We have recently identified a type of neural activity that reflects the subject's engagement in a task. This task- related activity, which we have measured using both intrinsic-signal optical imaging and functional magnetic resonance imaging, is independent of external visual stimuli and is, instead, linked to internal brain states such as arousal and endogenous attention. Here, we propose a series of experiments that test several hypotheses about task-related brain activity, using a wide range of neurophysiological methods.
Aim 1 will test whether hemodynamic activity (measured with optical imaging or with fMRI) can be separated into a linear sum of neurally distinct stimulus-evoked and task-related components.
Aim 2 will test whether the task-related component is widespread but possibly a function of task modality (e.g. visual vs. auditory) and not spatially global.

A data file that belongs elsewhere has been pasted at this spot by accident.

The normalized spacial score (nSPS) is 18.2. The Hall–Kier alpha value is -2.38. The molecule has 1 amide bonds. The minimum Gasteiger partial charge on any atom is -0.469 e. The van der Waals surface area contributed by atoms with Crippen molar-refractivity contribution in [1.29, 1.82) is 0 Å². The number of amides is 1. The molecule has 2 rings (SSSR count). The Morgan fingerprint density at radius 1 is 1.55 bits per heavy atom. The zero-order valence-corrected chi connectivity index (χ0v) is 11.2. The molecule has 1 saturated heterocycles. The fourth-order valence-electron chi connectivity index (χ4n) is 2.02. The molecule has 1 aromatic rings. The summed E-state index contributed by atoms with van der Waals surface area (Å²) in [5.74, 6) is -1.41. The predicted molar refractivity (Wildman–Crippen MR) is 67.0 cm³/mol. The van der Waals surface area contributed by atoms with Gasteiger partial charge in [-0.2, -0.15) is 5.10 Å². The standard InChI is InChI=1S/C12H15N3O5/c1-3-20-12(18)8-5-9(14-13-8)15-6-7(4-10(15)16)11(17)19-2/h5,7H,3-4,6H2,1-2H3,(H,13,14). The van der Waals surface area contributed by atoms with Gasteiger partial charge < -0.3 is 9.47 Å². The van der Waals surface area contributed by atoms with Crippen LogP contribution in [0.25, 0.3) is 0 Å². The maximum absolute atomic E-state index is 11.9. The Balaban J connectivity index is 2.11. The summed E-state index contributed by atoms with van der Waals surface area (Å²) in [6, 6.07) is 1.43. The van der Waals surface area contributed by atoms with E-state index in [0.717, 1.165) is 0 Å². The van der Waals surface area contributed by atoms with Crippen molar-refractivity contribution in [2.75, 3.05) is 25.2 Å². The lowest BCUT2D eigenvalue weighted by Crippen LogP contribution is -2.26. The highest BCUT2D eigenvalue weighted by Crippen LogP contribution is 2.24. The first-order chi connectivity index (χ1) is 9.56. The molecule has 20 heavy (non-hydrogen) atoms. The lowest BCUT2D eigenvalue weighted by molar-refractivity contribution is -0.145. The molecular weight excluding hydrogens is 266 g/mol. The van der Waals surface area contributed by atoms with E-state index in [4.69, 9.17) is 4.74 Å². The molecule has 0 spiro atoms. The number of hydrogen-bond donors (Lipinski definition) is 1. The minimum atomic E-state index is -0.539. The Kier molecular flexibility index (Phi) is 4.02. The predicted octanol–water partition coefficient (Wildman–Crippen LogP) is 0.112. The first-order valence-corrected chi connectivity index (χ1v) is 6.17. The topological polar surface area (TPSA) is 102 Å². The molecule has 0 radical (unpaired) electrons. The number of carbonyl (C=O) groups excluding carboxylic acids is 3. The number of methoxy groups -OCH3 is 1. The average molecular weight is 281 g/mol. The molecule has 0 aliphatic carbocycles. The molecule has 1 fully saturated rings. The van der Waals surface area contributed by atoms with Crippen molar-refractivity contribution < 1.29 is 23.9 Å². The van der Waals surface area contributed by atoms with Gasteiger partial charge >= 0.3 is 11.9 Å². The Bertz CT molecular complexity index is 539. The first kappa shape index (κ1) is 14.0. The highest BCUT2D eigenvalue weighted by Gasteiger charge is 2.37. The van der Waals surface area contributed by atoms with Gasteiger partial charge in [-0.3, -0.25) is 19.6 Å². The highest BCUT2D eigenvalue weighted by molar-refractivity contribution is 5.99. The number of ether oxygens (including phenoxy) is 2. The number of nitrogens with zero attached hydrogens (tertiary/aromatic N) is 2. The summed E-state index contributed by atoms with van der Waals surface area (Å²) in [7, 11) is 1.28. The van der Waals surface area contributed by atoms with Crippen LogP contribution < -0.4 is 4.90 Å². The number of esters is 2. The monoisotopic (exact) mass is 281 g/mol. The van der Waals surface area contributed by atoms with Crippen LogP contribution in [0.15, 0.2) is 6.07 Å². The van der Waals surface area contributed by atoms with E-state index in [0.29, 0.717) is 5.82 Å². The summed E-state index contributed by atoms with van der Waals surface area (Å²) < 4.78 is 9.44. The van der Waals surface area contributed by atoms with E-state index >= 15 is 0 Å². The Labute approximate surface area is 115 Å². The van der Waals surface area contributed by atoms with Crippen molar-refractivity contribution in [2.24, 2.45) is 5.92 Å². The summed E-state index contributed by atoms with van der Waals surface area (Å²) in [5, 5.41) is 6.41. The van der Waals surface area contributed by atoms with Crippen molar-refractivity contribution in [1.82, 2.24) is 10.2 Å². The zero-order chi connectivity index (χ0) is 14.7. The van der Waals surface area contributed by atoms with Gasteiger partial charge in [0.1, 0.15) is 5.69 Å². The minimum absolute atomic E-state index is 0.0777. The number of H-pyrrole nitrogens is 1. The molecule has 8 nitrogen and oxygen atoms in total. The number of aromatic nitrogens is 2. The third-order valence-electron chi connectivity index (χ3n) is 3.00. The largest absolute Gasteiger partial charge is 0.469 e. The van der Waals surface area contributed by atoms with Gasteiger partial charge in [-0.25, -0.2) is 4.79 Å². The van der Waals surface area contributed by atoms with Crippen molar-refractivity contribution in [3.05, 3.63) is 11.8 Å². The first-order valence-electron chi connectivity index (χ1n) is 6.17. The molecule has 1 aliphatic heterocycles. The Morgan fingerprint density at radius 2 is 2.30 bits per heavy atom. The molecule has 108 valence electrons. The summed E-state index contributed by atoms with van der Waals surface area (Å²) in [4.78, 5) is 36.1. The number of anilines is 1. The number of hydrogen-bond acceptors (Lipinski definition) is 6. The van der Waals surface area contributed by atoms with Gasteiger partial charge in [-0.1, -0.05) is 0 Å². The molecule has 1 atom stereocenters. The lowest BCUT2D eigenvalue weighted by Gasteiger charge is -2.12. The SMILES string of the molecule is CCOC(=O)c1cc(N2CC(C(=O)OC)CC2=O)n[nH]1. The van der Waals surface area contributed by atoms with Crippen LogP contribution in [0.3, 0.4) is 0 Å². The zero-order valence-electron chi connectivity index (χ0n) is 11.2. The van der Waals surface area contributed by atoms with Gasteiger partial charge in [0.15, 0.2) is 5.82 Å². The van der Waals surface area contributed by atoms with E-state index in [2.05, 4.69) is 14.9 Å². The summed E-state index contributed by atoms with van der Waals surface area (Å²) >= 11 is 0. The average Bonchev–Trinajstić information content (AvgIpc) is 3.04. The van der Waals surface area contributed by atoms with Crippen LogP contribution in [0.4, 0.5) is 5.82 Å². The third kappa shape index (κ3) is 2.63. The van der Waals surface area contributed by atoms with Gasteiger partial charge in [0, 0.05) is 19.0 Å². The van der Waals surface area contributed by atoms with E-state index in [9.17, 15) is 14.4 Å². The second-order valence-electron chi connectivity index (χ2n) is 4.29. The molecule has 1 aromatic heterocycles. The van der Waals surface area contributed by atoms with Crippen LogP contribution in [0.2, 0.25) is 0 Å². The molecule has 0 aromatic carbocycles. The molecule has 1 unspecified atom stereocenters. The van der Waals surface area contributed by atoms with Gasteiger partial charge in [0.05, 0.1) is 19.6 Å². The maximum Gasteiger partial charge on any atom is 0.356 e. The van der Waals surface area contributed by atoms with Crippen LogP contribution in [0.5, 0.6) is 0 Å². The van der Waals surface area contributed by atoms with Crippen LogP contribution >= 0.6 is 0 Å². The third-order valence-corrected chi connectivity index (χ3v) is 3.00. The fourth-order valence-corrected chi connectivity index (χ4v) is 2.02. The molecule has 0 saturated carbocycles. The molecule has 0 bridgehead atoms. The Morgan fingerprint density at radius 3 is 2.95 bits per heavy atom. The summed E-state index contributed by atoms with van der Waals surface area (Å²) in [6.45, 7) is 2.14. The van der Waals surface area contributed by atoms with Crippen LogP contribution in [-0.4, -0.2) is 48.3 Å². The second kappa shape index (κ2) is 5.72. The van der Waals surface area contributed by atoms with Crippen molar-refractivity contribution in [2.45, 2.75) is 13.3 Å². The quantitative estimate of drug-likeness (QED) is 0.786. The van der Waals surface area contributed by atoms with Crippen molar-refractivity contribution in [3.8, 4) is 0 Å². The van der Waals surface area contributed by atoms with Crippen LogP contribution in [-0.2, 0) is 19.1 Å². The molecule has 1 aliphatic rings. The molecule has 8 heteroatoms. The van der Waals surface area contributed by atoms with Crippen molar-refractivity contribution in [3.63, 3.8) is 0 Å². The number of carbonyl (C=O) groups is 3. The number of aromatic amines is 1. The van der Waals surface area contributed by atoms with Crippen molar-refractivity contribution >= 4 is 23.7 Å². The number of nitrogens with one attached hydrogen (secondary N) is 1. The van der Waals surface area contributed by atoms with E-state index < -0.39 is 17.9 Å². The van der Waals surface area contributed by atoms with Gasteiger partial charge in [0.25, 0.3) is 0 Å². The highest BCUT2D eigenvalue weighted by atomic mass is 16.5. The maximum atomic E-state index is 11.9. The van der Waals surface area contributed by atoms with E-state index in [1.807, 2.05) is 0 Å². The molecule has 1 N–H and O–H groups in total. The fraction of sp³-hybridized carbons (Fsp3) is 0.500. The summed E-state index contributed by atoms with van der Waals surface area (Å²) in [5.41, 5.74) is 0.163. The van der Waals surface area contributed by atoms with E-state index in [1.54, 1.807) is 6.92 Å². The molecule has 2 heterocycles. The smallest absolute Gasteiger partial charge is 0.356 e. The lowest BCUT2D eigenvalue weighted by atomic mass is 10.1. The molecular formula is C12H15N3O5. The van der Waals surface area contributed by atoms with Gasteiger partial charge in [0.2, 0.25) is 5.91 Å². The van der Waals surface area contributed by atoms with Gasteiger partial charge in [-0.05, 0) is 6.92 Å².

Aim 3 will test whether the task-related component reflects the degree of engagement (a form of arousal or attention) and is thus a function of reward, difficulty and timing. The endogenous processes that we propose to investigate are implicated a variety of neurological and psychiatric disorders. For example, individuals with ADHD demonstrate a wide variety of attentional deficits, but their most pronounced deficits are related to sustained attention, i.e., maintaining a steady level of performance on an infrequent task over a prolonged period of time. It is likely that the task-related component that we are proposing to study is related to sustained attention, and knowledge gained from the proposed experiments may provide insights into ADHD and related disorders.
The proposed research will yield new information about task-related, endogenous brain states, which are distinct from stimulus-evoked, externally-driven patterns of neural activity. Endogenous brain states are related to attention and arousal, cognitive functions that are implicated in a number of neurological and psychiatric disorders, including schizophrenia and autism. Deficits in visual attention are present in unilateral neglect, schizophrenia, and Attention Deficit Hyperactivity Disorder (ADHD).
|Herman, Max Charles; Cardoso, Mariana M B; Lima, Bruss et al. (2017) Simultaneously estimating the task-related and stimulus-evoked components of hemodynamic imaging measurements. Neurophotonics 4:031223|